Milestones and Momentum: A Banner 2023 for the US-ROK Alliance and the Path Forward

The US-ROK alliance has experienced a banner year in 2023. The year has been marked not only by commemorative milestones that underscore the durability of the alliance, such as the 70th anniversary of the US-ROK Mutual Defense Treaty and the 45th anniversary of the establishment of the Combined Forces Command, but also by unprecedented progress that has substantively strengthened and upgraded the alliance. Progress has unfolded throughout the year, driven largely by the combination of South Korean President Yoon Suk-yeol’s vision for the Republic of Korea (ROK or South Korea) as a “global pivotal state,” and the United States’ clear commitment to extended deterrence, resulting in striking developments at the geopolitical, regional and inter-Korean levels.

Reflecting on the geopolitical landscape of 2023, Seoul ended years of ambiguity over its stance with Beijing by overtly aligning with the principles of “like-minded democracies“ within the international rules-based order. Regionally, the year marked a significant intensification point where the Democratic People’s Republic of Korea’s (DPRK or North Korea)’ offensive tactical nuclear doctrine intersected with an unprecedented display of US extended deterrence. This was exemplified by the deployment of US air and naval nuclear-capable assets to South Korea, the first of their kind in decades. At the inter-Korean level, steps were taken in 2023 to reinvigorate the issue over North Korean human rights.

The upgrade to the alliance and its resulting developments are good news, but they come at a time when the international order is showing signs of considerable stress. Amid great power competition between the US and China, regional security alignments are now forming in Northeast Asia. While South Korea pursues its role as a global pivotal state in an international rules-based order among like-minded democracies, North Korea has aligned with like-minded nuclear autocracies in the region. Russia and China, meanwhile, have teamed to render the United Nations Security Council (UNSC) ineffective in enforcing sanctions against North Korea even as its nuclear capabilities increase. On the domestic front in South Korea ahead of the 2024 national assembly elections, opposition politics are set to make red meat out of President Yoon’s policies as the cause of deteriorating relations with North Korea. Over in the US, depending on the outcome of the presidential election in November 2024, dramatic changes in foreign policy could occur that would disrupt gains made by the alliance in 2023.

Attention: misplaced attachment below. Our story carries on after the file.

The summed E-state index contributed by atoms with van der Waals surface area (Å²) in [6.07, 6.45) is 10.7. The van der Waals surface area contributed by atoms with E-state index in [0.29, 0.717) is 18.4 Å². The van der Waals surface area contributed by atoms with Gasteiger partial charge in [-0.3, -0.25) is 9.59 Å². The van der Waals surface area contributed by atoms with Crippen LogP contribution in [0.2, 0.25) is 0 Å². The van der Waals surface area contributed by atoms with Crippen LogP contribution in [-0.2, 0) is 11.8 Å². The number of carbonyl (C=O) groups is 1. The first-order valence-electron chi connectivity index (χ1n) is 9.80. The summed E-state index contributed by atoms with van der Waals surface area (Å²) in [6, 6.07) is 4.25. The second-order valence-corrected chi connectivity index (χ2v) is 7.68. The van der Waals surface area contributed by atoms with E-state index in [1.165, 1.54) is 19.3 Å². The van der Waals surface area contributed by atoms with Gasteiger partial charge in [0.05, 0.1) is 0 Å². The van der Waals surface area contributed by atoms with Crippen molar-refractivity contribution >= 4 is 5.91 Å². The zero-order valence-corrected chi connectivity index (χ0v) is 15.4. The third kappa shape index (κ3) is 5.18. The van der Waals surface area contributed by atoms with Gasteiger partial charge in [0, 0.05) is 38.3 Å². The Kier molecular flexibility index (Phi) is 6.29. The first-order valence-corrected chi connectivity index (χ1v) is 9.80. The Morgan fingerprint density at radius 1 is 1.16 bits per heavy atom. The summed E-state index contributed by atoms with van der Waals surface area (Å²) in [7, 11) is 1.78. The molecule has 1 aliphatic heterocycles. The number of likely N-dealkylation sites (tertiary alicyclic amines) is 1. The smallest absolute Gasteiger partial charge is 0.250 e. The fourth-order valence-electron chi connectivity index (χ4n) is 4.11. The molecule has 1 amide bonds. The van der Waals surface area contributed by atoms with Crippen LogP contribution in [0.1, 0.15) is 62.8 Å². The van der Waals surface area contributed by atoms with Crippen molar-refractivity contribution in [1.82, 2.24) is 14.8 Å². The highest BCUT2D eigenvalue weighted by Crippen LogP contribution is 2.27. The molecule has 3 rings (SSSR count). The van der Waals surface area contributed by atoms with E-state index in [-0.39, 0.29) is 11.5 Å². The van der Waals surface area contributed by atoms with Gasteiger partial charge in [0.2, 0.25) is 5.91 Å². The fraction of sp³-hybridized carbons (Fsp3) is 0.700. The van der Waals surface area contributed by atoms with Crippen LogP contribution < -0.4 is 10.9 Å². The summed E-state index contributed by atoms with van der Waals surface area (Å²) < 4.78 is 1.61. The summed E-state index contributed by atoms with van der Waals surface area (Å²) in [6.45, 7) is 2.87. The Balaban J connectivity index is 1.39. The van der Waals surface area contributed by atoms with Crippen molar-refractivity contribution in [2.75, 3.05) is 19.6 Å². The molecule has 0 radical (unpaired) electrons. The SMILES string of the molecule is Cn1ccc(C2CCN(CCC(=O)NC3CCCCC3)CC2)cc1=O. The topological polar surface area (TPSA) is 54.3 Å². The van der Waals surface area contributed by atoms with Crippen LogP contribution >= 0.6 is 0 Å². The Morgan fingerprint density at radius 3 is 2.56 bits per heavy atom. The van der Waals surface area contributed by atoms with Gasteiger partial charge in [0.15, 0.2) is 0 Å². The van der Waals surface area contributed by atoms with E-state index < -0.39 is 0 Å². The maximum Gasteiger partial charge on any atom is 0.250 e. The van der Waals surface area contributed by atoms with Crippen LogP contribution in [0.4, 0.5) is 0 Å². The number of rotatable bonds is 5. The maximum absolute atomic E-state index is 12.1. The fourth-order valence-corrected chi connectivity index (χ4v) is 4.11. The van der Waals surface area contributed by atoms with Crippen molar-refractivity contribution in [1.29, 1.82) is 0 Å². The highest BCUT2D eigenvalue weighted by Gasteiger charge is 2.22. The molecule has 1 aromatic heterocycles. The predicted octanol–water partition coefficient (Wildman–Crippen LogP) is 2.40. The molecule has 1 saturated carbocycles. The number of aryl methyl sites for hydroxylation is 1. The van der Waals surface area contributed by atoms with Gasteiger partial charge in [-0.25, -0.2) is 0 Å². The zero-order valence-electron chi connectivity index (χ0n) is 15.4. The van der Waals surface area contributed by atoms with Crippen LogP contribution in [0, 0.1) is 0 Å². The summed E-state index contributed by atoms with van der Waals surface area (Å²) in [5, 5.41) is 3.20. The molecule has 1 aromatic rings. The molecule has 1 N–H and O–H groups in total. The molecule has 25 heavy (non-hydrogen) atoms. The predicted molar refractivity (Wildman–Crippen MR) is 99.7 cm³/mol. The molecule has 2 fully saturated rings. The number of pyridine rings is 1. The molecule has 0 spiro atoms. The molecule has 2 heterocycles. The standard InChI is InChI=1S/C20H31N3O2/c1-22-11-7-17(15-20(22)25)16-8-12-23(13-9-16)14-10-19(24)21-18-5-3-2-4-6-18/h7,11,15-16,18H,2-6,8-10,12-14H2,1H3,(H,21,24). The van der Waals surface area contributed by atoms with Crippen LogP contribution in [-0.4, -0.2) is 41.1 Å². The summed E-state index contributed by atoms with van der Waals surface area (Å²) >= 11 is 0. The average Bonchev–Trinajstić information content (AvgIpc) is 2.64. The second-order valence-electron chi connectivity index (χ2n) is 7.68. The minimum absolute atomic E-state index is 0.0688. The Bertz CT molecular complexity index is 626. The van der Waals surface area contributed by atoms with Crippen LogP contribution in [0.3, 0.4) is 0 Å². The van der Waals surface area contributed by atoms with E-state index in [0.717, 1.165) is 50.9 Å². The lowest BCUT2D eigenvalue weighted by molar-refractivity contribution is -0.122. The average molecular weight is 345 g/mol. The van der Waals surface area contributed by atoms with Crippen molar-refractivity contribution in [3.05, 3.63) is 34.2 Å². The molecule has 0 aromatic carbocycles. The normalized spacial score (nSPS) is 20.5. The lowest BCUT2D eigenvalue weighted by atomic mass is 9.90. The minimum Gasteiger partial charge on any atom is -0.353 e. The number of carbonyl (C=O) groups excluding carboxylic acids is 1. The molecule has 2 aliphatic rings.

Moving forward into 2024, it is crucial for the US-ROK alliance to solidify and institutionalize the achievements of the previous year at the most granular operational levels, all while maintaining flexibility in response to potential changes in both ROK and US foreign policy. As the global order experiences substantial shifts and North Korea’s nuclear capabilities continue to evolve, the sustained success of the US-ROK alliance hinges on its capacity to adjust and uphold the positive momentum forged in 2023.